I get a few dozen emails per week from frustrated business owners whose websites aren’t making them money. Their words are always the same: “My website isn’t working and I don’t know why.” Are you in the same situation? Are you frustrated because your site isn’t working and you don’t even know the reason? I think this article will help you.
These are some of the most common reasons some websites don’t work and what to do about them.
Your Product Is Not Good Enough or Useful
The problem: If you’ve been in business for several years and don’t get a big chunk of your business from referrals/word of mouth, you might be offering a low quality product. That’s probably why people don’t recommend it. Maybe your product is amazing but there’s no market for it. I know a company that used to sell a very bitter salad dressing. Nobody wanted it and although they did a great job marketing their product, they went out of business.
The solution: Survey your past customers and learn what you need to do to improve your product. Track your referral rate and make sure it grows. If nobody is buying your product, check how the competition is doing. If someone else is successfully selling the same thing you can’t sell, it’s time to do things a little differently.

You Don’t Know How to Market Your Product
The problem: Nobody on your team has strong marketing skills.
The solution: This might look like a very difficult problem to overcome, but it is not. All you need to do is ask questions. Ask your customers why they decided to buy your product. Ask them what they’ll use it for, who with and how often. Ask them why they decided to buy it from you. When someone calls you and you don’t close the sale, ask them why they won’t buy from you. Explain to them that you’re trying to understand how your customers think so you can offer them a better service. Most people will be happy to help. Once you know what your customer wants and what motivates them to buy, creating an effective marketing message will be a piece of cake.

Buying From You Is Too Risky
The problem: “Buy my product. If you like it, great! If you don’t, too bad. I’ll make money either way.” Does this sound familiar? This is how most companies operate.
The solution: Offer a “better than 100% money back guarantee”. Pay for the return shipping cost if people decide to return your product. Let them keep something just for trying it. Offer a free trial. Ship now and charge your customers in 60 days unless they return your product first. Show your customers testimonials from other satisfied customers. Show them a list of your clients, references, case studies and any kind of evidence you have that your product works.

Little or Unqualified Traffic
The problem: Your website gets very little traffic or gets traffic that doesn’t care about your offer.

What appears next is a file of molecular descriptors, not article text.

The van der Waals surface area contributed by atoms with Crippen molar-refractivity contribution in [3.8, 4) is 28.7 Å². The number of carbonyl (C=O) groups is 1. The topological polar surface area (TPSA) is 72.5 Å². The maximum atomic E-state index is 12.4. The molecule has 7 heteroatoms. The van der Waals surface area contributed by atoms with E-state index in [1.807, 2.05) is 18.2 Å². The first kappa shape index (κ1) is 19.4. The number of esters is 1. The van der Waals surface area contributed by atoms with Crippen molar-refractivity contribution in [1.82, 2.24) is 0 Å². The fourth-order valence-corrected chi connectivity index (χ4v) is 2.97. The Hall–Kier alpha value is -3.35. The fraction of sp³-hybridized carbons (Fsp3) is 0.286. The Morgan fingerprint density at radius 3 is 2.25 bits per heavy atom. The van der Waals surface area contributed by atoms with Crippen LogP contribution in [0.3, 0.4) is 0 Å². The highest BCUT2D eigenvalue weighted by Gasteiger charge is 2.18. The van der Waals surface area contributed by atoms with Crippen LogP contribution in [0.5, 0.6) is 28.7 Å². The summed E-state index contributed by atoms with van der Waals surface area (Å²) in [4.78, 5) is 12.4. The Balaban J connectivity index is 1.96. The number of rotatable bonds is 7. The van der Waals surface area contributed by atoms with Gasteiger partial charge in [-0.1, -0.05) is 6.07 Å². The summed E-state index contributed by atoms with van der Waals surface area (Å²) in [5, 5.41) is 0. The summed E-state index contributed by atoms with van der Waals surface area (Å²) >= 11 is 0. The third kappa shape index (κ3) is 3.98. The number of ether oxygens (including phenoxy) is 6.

The solution: if you’re getting very little traffic, work on getting more! There are basically two ways to get website traffic:

  • Help hungry prospects find you: this could happen online (on Google, for example) or offline (think about where your prospects would look for your services. For example, if you’re a locksmith, you can assume that people will use the Yellow Pages to look for someone to fix their locks.)
  • Find your prospects before they need you: this also happens online (if you sell guitars, you can post relevant content to a guitar players forum) and offline (call a guitar teacher and ask him to carry your guitars and promote them to his students.)

Poor Website
The problem: Your website sucks.
The solution: Believe it or not, having a poor website isn’t the worse problem you can have. If you have an amazing product that is priced right and you market it very well, in most cases you can get away with a website that is below average. And, a great website won’t make up for a poor offer. That being said, there are several things you can do to improve your site and increase your revenues. You might want to read this report.

There Are Better Alternatives in the Market
The problem: Your competitors offer a better product, have a more appealing offer or a better price.
The solution: First, you need to understand WHY people aren’t buying from you. Don’t do what most rookies do when their sales are down: lower their prices. Don’t blame your prices for the lack of success you’re temporarily experiencing. My suggestion, once again, is to talk to your customers and to those people who call you and end up buying from somebody else. Learn why the make the decisions they make. They won’t only tell you who they’ll be doing business with, but they’ll also tell you why they’re choosing them. Analyze your competition and copy as many good things from them as you can. If everybody is telling you that they’re going with your competitor because they like their blue widget better than your red one, start producing blue widgets. Be humble enough to let your market make the most important decisions in your business.